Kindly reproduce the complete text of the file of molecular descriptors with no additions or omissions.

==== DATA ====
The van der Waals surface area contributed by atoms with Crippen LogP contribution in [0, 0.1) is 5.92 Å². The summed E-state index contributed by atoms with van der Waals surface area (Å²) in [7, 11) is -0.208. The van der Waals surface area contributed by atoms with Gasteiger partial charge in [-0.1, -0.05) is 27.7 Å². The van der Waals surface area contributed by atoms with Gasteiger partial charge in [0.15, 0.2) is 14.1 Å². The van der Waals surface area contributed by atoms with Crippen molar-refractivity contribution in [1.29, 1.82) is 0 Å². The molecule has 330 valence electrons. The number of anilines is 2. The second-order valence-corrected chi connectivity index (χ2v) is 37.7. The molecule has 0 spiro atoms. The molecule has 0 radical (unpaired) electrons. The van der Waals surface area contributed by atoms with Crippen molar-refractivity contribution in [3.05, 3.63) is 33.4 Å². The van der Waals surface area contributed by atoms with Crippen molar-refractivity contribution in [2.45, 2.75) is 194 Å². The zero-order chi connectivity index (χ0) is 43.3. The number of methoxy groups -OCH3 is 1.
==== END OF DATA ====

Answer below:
The van der Waals surface area contributed by atoms with Crippen LogP contribution in [0, 0.1) is 5.92 Å². The summed E-state index contributed by atoms with van der Waals surface area (Å²) in [7, 11) is -0.208. The van der Waals surface area contributed by atoms with Gasteiger partial charge in [-0.1, -0.05) is 27.7 Å². The van der Waals surface area contributed by atoms with Gasteiger partial charge in [0.15, 0.2) is 14.1 Å². The van der Waals surface area contributed by atoms with Crippen molar-refractivity contribution in [1.29, 1.82) is 0 Å². The molecule has 330 valence electrons. The number of anilines is 2. The second-order valence-corrected chi connectivity index (χ2v) is 37.7. The molecule has 0 spiro atoms. The molecule has 0 radical (unpaired) electrons. The van der Waals surface area contributed by atoms with Crippen molar-refractivity contribution in [3.05, 3.63) is 33.4 Å². The van der Waals surface area contributed by atoms with Crippen molar-refractivity contribution in [2.45, 2.75) is 194 Å². The zero-order chi connectivity index (χ0) is 43.3. The number of methoxy groups -OCH3 is 1.